To understand the approach and the reasons for the approach, it is important to understand the key elements of First Nation taxation systems.

What types of interests in land exist on reserve lands?

There are different ways that non-members of the First Nation may occupy reserve lands. The most common way is through a lease either with a member of the First Nation or with the First Nation itself. Leases can range from short term, such as 10 years, to long term, usually up to 99 years. Leases can be pre-paid for the term or have annual payments with periodic rent reviews. It is common for different types of leases with varying terms to exist on a single reserve at any given time.

What interests in land are taxable on reserve lands?

Provincial property tax systems generally levy taxes on the fee simple* interest of a property, and it is the owner of the fee simple interest who is liable for the taxes. Because there are no fee simple interests in reserve lands, a different approach is necessary.

First Nation property tax systems levy taxes on occupiers of reserve lands, regardless of the nature of the occupation. This means that occupiers of reserve lands, whether they hold a lease, license, permit or simply occupy the land, can be liable for taxes. In this sense, the taxation is on the occupation of the land, and not related to the specific way that the person occupies the reserve lands.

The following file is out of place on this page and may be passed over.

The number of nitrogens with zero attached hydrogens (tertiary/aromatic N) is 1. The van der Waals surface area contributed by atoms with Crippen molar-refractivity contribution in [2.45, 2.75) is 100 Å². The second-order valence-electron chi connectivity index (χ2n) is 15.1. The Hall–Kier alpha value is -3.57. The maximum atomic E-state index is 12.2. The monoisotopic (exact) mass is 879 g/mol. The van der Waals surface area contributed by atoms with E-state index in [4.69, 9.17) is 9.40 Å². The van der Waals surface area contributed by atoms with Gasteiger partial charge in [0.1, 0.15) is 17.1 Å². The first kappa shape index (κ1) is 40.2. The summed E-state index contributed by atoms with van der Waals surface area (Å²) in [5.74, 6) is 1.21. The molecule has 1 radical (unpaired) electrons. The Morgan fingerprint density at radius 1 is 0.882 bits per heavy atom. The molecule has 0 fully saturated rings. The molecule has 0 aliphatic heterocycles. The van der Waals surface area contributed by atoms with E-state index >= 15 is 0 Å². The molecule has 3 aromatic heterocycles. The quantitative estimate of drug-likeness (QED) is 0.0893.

Occupations can be for a range of uses, including residential, commercial, industrial, agricultural or utility. The full range of occupations can be taxable, just as they are off reserve.

How are occupations of reserve lands assessed?

Where provincial property tax is levied on the fee simple interest, the province assesses the value of the fee simple interest. Although the specific rules and approach vary among the provinces, generally the objective is to determine the market value of the property.